Inflammation is a subject that is greatly misunderstood by most people, coincidentally, so is cannabis. Have you ever posed to ask yourself if inflammation is a good or a bad thing? This requires you to think hard and deep, and you should have a deep understanding of what it is to be able to grasp the dilemma here. And moving on to cannabis; loved and hated in equal measure. Now put the two together, how does cannabis help to ease inflammation?
We have previously discussed how you can eliminate pain and inflammation with CBD water, but in this article, you will be learning everything there is to learn about cannabis and inflammation and how the two are interconnected.
What Is Inflammation?
Inflammation is a natural defense mechanism that your body institutes when under attack from invaders such as bacteria and viruses. In this way, inflammation is a good thing as it helps to wage war against the body’s “enemies.”
However, sometimes inflammation can be a bad thing. This happens when the body’s immune system triggers inflammation when the body is not under attack from any invaders (bacteria and viruses et al). In this case, the body launches an attack against healthy tissues in the body– this is called an autoimmune attack. This is the underlying pathology of all autoimmune conditions.
There are two kinds of inflammation: acute and chronic. Acute inflammation is short-lived and goes away within hours or days. On the other hand, chronic inflammation may last for months or years, in short, it persists long after the first trigger is gone. Chronic inflammation may cause the following conditions:
- Heart disease
What Are the Symptoms of Inflammation?
Most people know how to tell if an area is inflamed. Signs to look out for include:
- Joint pain and stiffness
- Flu like symptoms such as fever, chills, fatigue, poor appetite, headaches, and lethargy
What Causes Inflammation?
When inflammation occurs, the white blood cells (defense cells) release chemicals into your blood and tissues to protect your body from invaders. These chemicals may leak into nearby tissues and trigger increased blood flow to the area that has been injured or has an infection. The area responds by becoming swollen, red, itchy, and displaying other physical signs of inflammation. The pain that results from this is called inflammatory pain. When inflammation is chronic this inflammatory process may cause damage to joints, joint lining, cartilage, and tissues.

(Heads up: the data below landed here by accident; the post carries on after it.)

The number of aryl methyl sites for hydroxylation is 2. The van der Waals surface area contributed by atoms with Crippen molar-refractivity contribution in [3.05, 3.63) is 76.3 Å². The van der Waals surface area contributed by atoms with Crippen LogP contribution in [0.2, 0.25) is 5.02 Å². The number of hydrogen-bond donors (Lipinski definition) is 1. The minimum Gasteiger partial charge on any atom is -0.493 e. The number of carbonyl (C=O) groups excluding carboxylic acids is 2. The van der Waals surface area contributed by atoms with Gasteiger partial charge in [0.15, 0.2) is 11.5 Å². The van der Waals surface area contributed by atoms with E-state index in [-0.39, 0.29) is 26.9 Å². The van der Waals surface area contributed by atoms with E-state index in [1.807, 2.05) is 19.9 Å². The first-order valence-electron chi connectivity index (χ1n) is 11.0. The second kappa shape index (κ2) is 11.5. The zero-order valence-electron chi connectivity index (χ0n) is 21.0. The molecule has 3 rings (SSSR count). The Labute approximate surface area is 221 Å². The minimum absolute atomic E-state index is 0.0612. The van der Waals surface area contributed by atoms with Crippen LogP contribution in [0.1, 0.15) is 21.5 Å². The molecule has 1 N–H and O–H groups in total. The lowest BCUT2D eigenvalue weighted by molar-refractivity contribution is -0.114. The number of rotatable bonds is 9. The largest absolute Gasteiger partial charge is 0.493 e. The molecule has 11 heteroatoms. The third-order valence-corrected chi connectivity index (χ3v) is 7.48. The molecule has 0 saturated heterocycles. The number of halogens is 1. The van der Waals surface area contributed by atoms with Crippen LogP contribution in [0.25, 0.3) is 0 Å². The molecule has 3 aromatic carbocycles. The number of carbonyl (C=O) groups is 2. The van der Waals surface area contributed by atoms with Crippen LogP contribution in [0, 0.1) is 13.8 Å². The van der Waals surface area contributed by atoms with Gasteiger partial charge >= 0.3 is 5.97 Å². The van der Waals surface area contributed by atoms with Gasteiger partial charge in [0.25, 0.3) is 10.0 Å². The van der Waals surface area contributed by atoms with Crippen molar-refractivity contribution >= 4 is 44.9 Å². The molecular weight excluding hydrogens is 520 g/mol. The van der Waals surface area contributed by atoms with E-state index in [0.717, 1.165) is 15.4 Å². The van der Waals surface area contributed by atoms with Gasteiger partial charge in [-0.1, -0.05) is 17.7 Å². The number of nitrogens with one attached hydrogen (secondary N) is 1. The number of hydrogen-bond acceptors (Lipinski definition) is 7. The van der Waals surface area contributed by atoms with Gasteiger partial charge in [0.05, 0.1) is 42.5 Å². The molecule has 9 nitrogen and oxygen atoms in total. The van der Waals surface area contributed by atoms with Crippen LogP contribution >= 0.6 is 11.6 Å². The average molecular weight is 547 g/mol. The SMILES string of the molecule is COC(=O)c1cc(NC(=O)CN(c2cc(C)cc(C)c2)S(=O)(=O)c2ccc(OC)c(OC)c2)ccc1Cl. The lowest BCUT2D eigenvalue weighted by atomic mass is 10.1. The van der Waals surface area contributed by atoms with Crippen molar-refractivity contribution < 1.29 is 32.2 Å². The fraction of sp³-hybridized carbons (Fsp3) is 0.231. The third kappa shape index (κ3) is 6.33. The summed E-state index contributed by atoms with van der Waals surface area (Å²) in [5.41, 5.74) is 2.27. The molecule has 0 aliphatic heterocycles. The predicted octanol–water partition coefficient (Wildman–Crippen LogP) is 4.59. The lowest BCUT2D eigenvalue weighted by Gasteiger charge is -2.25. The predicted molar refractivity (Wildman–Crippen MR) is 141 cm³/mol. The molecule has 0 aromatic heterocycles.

How is Inflammation Diagnosed?
Acute inflammation is easy to diagnose as you can spot a pattern of symptoms that have been outlined above. X-rays and blood tests can also be carried out to check for the following biomarkers:
- C-reactive protein (CRP)
- Erythrocyte sedimentation rate (ESR)
Can Inflammation Affect Internal Organs?
Chronic inflammation can affect internal organs and cause significant damage that may be irreversible. Inflammation of the heart will cause myocarditis while that of the kidneys will cause nephritis. Some inflammatory diseases may not cause pain and hence can be hard to diagnose.
How is Inflammation Treated?
Treatment of inflammation is targeted at stopping the underlying cause of inflammation and reversing the damage caused by the inflammation. This may also involve preventing the spread of the inflammation or the damage caused. Treatment varies based on different factors such as the organ affected, the extent of damage, and overall health status.
Common medications to relieve inflammation include:
- Non- steroidal drugs such as aspirin, ibuprofen, and aspirin
- Corticosteroids such as dexamethasone
- Antimalarial drugs such as chloroquine
- Disease-modifying antirheumatic drugs (DMARDs)
- Biologic drugs
These drugs are commonly used to treat chronic inflammatory conditions such as inflammatory bowel disease and arthritis. In severe cases of inflammation, chemotherapy drugs may be used even though they cause severe side effects.
Side Effects Caused By Drugs Used To Treat Inflammation